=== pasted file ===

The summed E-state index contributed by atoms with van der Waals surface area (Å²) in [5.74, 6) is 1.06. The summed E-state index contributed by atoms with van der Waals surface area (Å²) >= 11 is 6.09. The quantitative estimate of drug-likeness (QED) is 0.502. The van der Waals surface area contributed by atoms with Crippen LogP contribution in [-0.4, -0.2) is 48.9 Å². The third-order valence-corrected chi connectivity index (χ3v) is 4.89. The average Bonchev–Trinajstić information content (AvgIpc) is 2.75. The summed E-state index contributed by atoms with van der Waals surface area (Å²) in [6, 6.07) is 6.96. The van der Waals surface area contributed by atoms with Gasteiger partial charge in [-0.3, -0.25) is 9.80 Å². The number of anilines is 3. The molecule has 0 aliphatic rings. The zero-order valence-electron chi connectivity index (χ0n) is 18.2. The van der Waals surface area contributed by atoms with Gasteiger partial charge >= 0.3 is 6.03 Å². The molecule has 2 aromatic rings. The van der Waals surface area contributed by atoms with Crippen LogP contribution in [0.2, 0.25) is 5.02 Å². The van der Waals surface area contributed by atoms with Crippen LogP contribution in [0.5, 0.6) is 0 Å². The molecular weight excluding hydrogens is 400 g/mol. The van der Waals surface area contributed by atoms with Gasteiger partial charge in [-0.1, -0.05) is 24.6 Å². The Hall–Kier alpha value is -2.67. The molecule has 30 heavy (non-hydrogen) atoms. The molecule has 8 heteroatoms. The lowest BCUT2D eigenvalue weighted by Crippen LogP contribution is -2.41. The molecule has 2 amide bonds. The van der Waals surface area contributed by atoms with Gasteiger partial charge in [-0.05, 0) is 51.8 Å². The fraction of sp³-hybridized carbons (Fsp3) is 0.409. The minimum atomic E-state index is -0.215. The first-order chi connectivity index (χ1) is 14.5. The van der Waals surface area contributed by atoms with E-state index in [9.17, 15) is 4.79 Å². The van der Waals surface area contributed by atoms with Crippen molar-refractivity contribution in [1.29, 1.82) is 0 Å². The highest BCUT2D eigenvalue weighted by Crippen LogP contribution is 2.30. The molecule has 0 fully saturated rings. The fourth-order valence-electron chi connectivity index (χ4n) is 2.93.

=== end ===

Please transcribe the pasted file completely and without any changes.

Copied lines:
The summed E-state index contributed by atoms with van der Waals surface area (Å²) in [5.74, 6) is 1.06. The summed E-state index contributed by atoms with van der Waals surface area (Å²) >= 11 is 6.09. The quantitative estimate of drug-likeness (QED) is 0.502. The van der Waals surface area contributed by atoms with Crippen LogP contribution in [-0.4, -0.2) is 48.9 Å². The third-order valence-corrected chi connectivity index (χ3v) is 4.89. The average Bonchev–Trinajstić information content (AvgIpc) is 2.75. The summed E-state index contributed by atoms with van der Waals surface area (Å²) in [6, 6.07) is 6.96. The van der Waals surface area contributed by atoms with Gasteiger partial charge in [-0.3, -0.25) is 9.80 Å². The number of anilines is 3. The molecule has 0 aliphatic rings. The zero-order valence-electron chi connectivity index (χ0n) is 18.2. The van der Waals surface area contributed by atoms with Gasteiger partial charge >= 0.3 is 6.03 Å². The molecule has 2 aromatic rings. The van der Waals surface area contributed by atoms with Crippen LogP contribution in [0.2, 0.25) is 5.02 Å². The van der Waals surface area contributed by atoms with Crippen LogP contribution in [0.5, 0.6) is 0 Å². The molecular weight excluding hydrogens is 400 g/mol. The van der Waals surface area contributed by atoms with Gasteiger partial charge in [-0.1, -0.05) is 24.6 Å². The Hall–Kier alpha value is -2.67. The molecule has 30 heavy (non-hydrogen) atoms. The molecule has 8 heteroatoms. The lowest BCUT2D eigenvalue weighted by Crippen LogP contribution is -2.41. The molecule has 2 amide bonds. The van der Waals surface area contributed by atoms with Gasteiger partial charge in [-0.05, 0) is 51.8 Å². The fraction of sp³-hybridized carbons (Fsp3) is 0.409. The minimum atomic E-state index is -0.215. The first-order chi connectivity index (χ1) is 14.5. The van der Waals surface area contributed by atoms with E-state index in [9.17, 15) is 4.79 Å². The van der Waals surface area contributed by atoms with Crippen molar-refractivity contribution in [1.29, 1.82) is 0 Å². The highest BCUT2D eigenvalue weighted by Crippen LogP contribution is 2.30. The molecule has 0 fully saturated rings. The fourth-order valence-electron chi connectivity index (χ4n) is 2.93.